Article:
I agree with Sarah that my understanding of Buddhism just doesn’t work without accepting rebirth and karma. Those two go together and don’t work on their own. I have read works on so-called Western Buddhism by such authors as Stephen Batchelor and Robert Wright, but to me that is just therapy, which is valuable in it’s own right of course.
I’m not sure I like your phrase ‘manage to convince yourself’. I think the very first thing is to acknowledge that there is no evidence against rebirth and no particular evidence for the view that the continuum of consciousness completely and utterly ends with death. As a person raised in the materialist/atheist UK tradition, this was the first and most difficult step for me, as it seemed overwhelmingly like a commonsense position against which everything else was just superstition and wishful thinking.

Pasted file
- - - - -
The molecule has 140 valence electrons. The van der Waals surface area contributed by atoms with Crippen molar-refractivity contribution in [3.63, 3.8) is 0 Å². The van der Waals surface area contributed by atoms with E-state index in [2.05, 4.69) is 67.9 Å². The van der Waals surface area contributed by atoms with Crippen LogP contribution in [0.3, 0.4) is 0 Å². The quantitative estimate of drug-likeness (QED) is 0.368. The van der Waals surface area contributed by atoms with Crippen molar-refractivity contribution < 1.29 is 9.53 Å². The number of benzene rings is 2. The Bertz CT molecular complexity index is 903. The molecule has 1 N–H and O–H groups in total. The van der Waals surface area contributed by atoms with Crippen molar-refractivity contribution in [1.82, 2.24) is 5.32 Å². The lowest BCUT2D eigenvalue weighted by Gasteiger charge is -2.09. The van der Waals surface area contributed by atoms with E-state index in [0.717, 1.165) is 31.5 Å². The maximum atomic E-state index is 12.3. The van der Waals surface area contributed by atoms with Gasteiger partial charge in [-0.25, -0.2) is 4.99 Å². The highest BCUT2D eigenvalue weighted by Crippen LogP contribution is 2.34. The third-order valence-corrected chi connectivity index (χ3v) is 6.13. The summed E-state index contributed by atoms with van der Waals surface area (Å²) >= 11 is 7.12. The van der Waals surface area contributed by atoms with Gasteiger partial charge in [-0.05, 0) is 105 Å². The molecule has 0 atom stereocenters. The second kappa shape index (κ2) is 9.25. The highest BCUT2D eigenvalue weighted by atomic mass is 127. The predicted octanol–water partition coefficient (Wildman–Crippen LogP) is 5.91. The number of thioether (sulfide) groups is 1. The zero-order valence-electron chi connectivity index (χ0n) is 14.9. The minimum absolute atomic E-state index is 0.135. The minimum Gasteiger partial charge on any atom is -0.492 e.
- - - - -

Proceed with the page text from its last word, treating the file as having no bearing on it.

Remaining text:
Once I had come to the conclusion that this materialist view of consciousness was just a theory like any other, I was able to free myself from what I came to see was just a learned bias. After that, my confidence in the dharma teachings and in the teachers, who always seem so beneficial and so wise, gradually drew me in to the position where I think it is more likely than not that our most subtle consciousness does carry on after the body dies, and that what we have made of ourselves in this life has a fruition in the next.
Of course, it would be different for someone brought up in a religious tradition and I have no advice for that.